On the path to improved osteoarthritis (OA) management, how good is today’s map?
During this year’s ARHP Distinguished Lecture: Moving Toward Better Osteoarthritis Management, Kelli D. Allen, PhD, with the Thurston Arthritis Research Center at the University of North Carolina, Chapel Hill and the Center for Health Services Research in Primary Care, Durham VA Medical Center, highlighted ways to improve the map and remove roadblocks.
For the most part, Dr. Allen said, current treatment recommendations are in agreement with each other and based on systematic reviews of research findings. But a lack of sufficient evidence for many treatments exists, and the guidelines remain silent on key issues such as sleep, social determinants, comorbidities, psychological factors, treatment costs, and access. The guidelines also would improve with more specificity and practicality.
“Our guidelines are really kind of framed as a yes/no/maybe sort of template,” she said. “That’s not bad, but they’re not the types of guidelines that offer clinicians and health systems the kinds of practical steps for how to consistently deliver osteoarthritis treatment.”
Getting everybody, from patients to healthcare systems, to follow the map has proved difficult. Dr. Allen cited studies that showed only 52 percent of patients reported that a healthcare provider recommended physical activity, for example, and that while 80 percent of OA patients are overweight or obese, only four out of 10 patients reported that a healthcare provider had provided recommendations for weight management.
Another study found that 90 percent of knee OA patients who had joint replacement surgery in the United States never received physical therapy in the five years prior to surgery.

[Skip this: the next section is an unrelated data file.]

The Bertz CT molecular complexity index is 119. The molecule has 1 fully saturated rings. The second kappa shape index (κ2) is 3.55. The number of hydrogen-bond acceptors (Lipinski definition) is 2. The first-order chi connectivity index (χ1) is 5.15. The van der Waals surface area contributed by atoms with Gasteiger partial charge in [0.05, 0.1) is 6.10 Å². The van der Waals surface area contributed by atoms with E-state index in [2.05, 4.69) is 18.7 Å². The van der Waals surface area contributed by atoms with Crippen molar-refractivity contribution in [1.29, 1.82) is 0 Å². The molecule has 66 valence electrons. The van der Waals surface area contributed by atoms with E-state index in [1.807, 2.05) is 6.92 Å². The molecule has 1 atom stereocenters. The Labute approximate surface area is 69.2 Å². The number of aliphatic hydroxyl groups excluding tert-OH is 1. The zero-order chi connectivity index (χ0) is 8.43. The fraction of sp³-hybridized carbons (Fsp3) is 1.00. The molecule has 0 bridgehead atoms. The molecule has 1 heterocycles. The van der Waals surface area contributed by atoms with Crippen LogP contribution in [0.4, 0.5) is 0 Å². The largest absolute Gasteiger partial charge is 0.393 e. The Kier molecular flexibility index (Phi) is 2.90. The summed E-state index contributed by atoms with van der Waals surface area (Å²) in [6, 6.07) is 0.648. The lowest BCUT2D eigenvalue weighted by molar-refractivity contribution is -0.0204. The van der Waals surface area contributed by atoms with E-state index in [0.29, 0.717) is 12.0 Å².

“The general picture that I take away from this is that we have some gaps to fill, particularly when it comes to a whole range of non-surgical treatments for osteoarthritis,” Dr. Allen said.
Much work continues to take place nationally and internationally to revise the map and change course.
Dr. Allen discussed “clearing the roadblocks” using the RE-AIM (Reach, Effectiveness, Adoption, Implementation, Maintenance) model. It includes developing more evidence-based mobile health options, paying closer attention to vulnerable populations, delivering more effective treatments and greater “doses” of behavior interventions, and shared decision-making. She noted the challenge and importance of sustaining these efforts year after year.
The Osteoarthritis Action Alliance (OAAA), a national coalition of almost 100 organizations advancing the 2010 National Public Health Agenda for Osteoarthritis, also works to remove OA treatment barriers so patients have the ability to benefit from proven interventions. For more information, visit oaaction.unc.edu.